In 2016 when we started to the work on what is today known as the Screenly 2 Player, we knew we needed to move away from Rasbian. What we didn’t know however was where to move to. At the time, Rasbian was really the only widely used Linux distribution for the Raspberry Pi. So we did what geeks do: we started to spec out what out ultimate operating system would look like for this particular use case. We came up with the following criteria (heavily inspired by CoreOS):

  • The operating system should be lightweight with only the absolute minimal pieces we need. This was important both because it reduces the attack vector, but also to reduce the disk footprint.
  • We wanted to distribute the operating system as one big file and the application(s) as a separate one. Hence, you wouldn’t be able to get ‘partial update.’ The delivery methods for this would ideally be a binary diff delivered over HTTPS (with gpg verification or similar) to reduce the bandwidth consumption.
  • We would like to have a kind of A/B scheme (much like CoreOS), with known-good states to roll back to if for whatever reason the upgrade fails (both for operating system and applications).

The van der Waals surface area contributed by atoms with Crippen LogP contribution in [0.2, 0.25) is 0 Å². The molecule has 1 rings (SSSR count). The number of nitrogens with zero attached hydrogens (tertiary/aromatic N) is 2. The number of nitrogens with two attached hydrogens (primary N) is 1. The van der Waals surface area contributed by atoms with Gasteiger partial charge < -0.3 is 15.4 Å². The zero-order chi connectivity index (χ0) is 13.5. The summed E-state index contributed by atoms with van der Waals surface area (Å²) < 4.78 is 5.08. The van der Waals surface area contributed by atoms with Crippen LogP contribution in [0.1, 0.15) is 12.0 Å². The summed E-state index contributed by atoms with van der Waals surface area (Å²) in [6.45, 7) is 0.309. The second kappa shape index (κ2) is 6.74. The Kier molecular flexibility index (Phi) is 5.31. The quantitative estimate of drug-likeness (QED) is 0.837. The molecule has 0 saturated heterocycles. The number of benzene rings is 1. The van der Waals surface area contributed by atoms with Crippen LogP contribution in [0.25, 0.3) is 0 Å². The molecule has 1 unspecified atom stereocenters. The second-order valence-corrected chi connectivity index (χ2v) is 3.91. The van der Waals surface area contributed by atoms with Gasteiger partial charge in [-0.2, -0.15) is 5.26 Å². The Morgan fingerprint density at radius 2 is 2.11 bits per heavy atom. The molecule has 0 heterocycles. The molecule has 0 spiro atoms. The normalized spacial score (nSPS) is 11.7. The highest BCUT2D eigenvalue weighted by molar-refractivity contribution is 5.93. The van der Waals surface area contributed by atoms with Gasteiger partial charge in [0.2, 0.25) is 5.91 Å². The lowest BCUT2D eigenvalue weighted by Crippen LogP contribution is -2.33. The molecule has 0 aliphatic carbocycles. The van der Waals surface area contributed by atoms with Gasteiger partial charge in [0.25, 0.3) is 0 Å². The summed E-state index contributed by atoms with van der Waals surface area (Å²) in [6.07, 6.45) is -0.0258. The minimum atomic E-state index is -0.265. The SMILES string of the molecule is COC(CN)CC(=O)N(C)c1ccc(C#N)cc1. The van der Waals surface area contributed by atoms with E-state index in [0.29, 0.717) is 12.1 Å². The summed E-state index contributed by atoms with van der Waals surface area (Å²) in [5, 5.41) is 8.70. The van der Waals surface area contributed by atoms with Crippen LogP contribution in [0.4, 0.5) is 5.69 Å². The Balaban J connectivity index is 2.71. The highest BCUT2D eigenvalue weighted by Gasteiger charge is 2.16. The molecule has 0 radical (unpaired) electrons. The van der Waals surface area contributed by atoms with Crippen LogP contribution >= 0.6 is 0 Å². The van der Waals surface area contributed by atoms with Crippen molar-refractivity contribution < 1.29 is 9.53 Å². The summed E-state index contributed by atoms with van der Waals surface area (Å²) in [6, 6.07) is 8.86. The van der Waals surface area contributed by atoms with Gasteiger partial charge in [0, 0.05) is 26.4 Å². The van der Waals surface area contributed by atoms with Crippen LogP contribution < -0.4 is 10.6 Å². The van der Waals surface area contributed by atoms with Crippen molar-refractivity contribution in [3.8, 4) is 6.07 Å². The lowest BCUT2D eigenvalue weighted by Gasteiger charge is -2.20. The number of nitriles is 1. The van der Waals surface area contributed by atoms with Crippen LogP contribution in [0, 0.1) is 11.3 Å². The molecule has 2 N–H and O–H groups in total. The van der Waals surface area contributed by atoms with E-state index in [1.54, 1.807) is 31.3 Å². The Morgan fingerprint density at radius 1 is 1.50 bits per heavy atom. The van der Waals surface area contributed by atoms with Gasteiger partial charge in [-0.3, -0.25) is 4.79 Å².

• It should boot blazing fast (ideally less than 5s from boot to content showing).
  • The system should be fully locked down. There should be no unnecessary processes running and all services shall run at the lowest possible permission (ideally through some kind of isolation, such as Docker).
  • The ability to automatically build disk images on CI.

We were reluctant to build this system ourselves, but at the time we felt that we didn’t really have a choice. We started working on a prototype based on a BusyBox environment where we got an early prototype of the Screenly 2 Player working (that met the boot criteria).

Enter Ubuntu Core


Ubuntu Core